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Version: 1.6.0

Migrating from Ethereum

This article is aimed at those who have some experience with developing smart contracts for Ethereum in Solidity. We will cover the key differences between Solidity and LIGO, compare the execution model of Ethereum and Tezos blockchains, and list the features you should be aware of while developing smart contracts for Tezos.

Languages and libraries

Tezos is an upgradeable blockchain that focuses on decentralisation. It offers a wide variety of languages, frameworks, and tools you can use to develop your contracts. In this article, we mainly focus on the LIGO language, and the provided examples use the Truffle framework for testing. However, many of the points here cover the inherent differences in the blockchain architectures, so they should be valid for other languages and frameworks in the Tezos ecosystem.

The current Tezos protocol uses the Michelson language under the hood. Michelson is much like EVM in Ethereum, inasmuch as its programs are low-level code executed by an embedded virtual machine. Nevertheless, contrary to EVM byte-code, Michelson is a strongly-typed stack-based language designed to be human-readable.

Having a human-readable representation of compiled contracts makes it harder for compiler bugs to pass unnoticed: everyone can review the Michelson code of the contract and even formally prove its correctness.

LIGO is a family of high-level languages. There are several flavours or syntaxes of LIGO – CameLIGO, and JsLIGO. The developers may choose whatever syntax looks more familiar to them.


For those who come from the Ethereum world, the terminology used in Tezos may be misleading. Tezos developers chose to not reuse the same terms for similar concepts for a reason: a false sense of similarity would be a bad friend for those migrating to a different blockchain architecture.

We will, however, try to associate the terms known to you with the terms used in Tezos. Note that this is just an association, and not the exact equivalence.

Ethereum termTezos termNotes
World stateContext
AccountContract or AccountIn Tezos, both smart contracts and accounts controlled by private keys are referred to as "contracts"
Externally-owned accountImplicit account
ContractSmart contract or Originated contract
Contract deploymentContract origination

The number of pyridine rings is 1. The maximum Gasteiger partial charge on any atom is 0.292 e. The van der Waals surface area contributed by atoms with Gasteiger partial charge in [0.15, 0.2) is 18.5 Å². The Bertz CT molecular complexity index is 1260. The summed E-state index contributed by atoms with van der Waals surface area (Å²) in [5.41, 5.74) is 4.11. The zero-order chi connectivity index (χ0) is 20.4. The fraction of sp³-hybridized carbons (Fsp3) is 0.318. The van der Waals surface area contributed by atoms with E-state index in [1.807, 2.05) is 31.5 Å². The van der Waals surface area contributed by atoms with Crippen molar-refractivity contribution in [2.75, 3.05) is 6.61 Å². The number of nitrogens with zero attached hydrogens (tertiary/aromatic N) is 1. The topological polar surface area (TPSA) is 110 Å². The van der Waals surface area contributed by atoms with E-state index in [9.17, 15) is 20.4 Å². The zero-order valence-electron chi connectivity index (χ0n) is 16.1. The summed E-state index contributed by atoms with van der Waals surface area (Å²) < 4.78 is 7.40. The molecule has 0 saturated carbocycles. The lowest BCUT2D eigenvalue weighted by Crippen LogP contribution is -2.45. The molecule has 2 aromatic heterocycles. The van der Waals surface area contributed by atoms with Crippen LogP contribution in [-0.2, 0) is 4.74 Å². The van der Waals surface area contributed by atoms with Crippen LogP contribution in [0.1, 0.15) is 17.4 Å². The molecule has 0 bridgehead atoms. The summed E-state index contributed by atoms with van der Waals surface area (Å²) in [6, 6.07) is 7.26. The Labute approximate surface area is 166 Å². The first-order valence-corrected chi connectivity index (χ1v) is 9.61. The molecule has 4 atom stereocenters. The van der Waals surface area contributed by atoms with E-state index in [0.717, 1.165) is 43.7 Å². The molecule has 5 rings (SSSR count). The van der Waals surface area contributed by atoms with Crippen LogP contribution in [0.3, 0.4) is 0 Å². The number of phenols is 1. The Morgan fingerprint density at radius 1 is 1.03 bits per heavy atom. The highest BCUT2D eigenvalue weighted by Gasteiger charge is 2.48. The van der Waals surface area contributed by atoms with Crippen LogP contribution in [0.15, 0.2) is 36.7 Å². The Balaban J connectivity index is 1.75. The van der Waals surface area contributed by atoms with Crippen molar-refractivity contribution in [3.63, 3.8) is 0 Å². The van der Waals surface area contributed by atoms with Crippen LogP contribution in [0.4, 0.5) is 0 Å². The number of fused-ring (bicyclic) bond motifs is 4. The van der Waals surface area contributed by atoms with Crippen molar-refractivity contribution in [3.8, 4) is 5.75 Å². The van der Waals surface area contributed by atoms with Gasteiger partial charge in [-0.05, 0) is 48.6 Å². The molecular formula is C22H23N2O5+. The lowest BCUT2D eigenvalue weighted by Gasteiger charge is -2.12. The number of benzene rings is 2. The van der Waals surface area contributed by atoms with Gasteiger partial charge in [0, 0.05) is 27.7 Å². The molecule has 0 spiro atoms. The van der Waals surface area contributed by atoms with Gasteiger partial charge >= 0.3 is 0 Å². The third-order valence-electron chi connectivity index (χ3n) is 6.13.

TransactionOperationIn Tezos, there is a distinction between transactions that transfer value, contract originations, and other kinds of operations
TransactionOne possible type of operation (value transfer or contract invocation)
MinerBakerTezos uses proof-of-stake, so bakers do not solve proof-of-work puzzles. They do produce new blocks and receive rewards, though
Contract stateContract storage
Contract methodEntrypoint
View methodCurrently, Tezos does not provide view functions. You can inspect the storage of the contract, though

Types and why they matter

If you come from the Solidity world, you may be accustomed to simple types like string or uint256, structures, and enums. In LIGO, the types are more advanced. They tend to reflect how the values of these types should be used rather than how they are stored. That is why, for example, LIGO has separate types for signature and public key instead of just using a byte string (bytes) everywhere. Numeric types follow this philosophy: the numbers have arbitrary precision and are, in practice, bounded only by the transaction gas consumption.

Since types are not some purely "technical" concept and have inherent meaning attached to them, it is often a good idea to start thinking about your contract in terms of functions that transform values of one type to values of, possibly, some other type.

You can define new types and type aliases in your code using the type keyword:

type nat_alias = nat;
type token_amount = | ["TokenAmount", nat];

As in Solidity, there are record types:

type creature = { heads_count: nat, legs_count: nat, tails_count: nat };

There are also variant types (or "sum types") – a more powerful counterpart of Solidity enums that can hold data:

type int_option = ["Number", int] | ["Null"];
let x = Number(5);
let y = Null ();